Do you think music has social benefits? Can music heal?

I definitely feel that it can heal the performer. Music has been proven to improve brain function and reduce stress. Just giving yourself time to learn and recite any kind of music is an act of self-love. But when people join together to perform or listen to music, communities are formed, and more people gain a sense of belonging. That’s what can heal the world.

Which composers do you like to play the most?

It’s such a cliché but we almost always love the composers we’re playing at the moment. Ravel and Beethoven have been two favourites for opposite reasons, Ravel because it’s both luxurious and like clockwork, and Beethoven because the sense of struggle in his music is so relatable. And I also love playing new pieces where I’m the first to perform them. They have less baggage!

When practising these heavy Romantic composers, does your piano go out of tune with the consistent hammering on the keys? How did you manage during lockdown getting your piano tuned?

When I’m practising regularly my piano needs to be tuned every four months or so. But it wasn’t an issue during the first lockdown: the piano and I had a 12-week break!

Have you any funny stories about your concerts?

Once I was doing some stretches to warm up before a concert, and just a minute before I had to go onstage, I did a squat that ripped my trousers open! I had to waddle very carefully to avoid exposing myself.

Have you done much radio work?

Oh gosh I’ve been on so many times, it’s always great! The BBC now give me a call when they have someone coming in who needs a pianist. It’s nerve-racking but also incredibly exciting to work with amazing musicians from around the world – you meet them for the first time and then you’re often live on the air within half an hour.

How do you find online teaching?

I teach privately and at a couple of different schools/academies. I was actually quite scared about the prospect of teaching online, but for some of my students it actually has more pros than cons. There’s something quite democratic about being two equal boxes on a screen. And yes I do take beginners!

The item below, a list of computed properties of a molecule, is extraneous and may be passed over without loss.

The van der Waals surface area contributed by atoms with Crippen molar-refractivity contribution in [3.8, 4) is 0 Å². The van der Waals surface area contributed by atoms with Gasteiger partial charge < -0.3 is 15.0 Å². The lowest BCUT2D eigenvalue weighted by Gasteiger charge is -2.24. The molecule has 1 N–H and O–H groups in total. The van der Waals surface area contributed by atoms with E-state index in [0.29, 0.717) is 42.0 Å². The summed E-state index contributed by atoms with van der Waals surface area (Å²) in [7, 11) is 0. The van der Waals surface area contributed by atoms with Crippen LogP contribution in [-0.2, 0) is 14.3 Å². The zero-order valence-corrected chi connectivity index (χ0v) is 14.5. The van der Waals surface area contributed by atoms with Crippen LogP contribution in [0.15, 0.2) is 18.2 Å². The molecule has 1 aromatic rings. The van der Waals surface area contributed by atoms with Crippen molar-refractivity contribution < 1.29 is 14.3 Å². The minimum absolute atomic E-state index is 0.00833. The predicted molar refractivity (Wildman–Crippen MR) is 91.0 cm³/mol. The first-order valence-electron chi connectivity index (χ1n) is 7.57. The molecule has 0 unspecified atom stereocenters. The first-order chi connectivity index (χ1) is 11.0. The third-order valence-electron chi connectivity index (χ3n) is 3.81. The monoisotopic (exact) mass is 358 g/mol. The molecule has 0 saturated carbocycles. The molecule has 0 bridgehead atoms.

How do you inspire your pupils to practise and love music?

I try to let students see what’s special about each piece, and show them how they can bring that out themselves. I like it when they know all the theory, but the most important aspect is that they are playing pieces or songs that mean something to them. And yes, students and teachers can learn so much from each other! Teaching can sometimes be like collaborative problem-solving, so every moment you’re doing that with someone else, it will help you in your own work too.

How did you find Arran?

I loved it! The calm pace of life is a real balm for the soul, and the scenery at Glen Rosa is just spectacular. I’m still grateful to my friend Elisa, whom I met at a festival in Denmark, and who invited me to take part in some concerts and workshops on Arran. At one concert a very lively and imaginative student called Jemma Totty turned pages for me. She did a great job and I hope she’s still playing music!

Can you tell us about the you-tube link you’ve given us?

This is a recent concert I gave in Oxford in aid of Help Musicians UK, who have done incredible work helping so many musicians during the pandemic. I chose to include a touching opener by Bach, a reassuring nocturne by Fauré, a dramatic new composition by my friend Amy Bryce, and an uplifting sonata by Mozart.

What do you like doing when not playing the piano?

Cooking and reading recipes! My favourite chefs at the moment are Yotam Ottolenghi, Thomasina Miers and Samin Nosrat, whose book “Salt, Fat, Acid, Heat” has changed my life.

What is your favourite dessert?

All of them, especially anything with dark chocolate and salted caramel. Yum!

Do you have any particular ambition? (musical or otherwise!)

I’ve always been a bit scared of the two sets of 12 Chopin studies, so they are my project for this lockdown. If I can play one of the sets before audiences can return to concert halls, that would be amazing.

Thanks Gamal – Let’s hope you can come back to Arran again soon!

Photography by Philip Wilson

And Thank you to both Gamal and Alice for sharing your conversation with the Voice!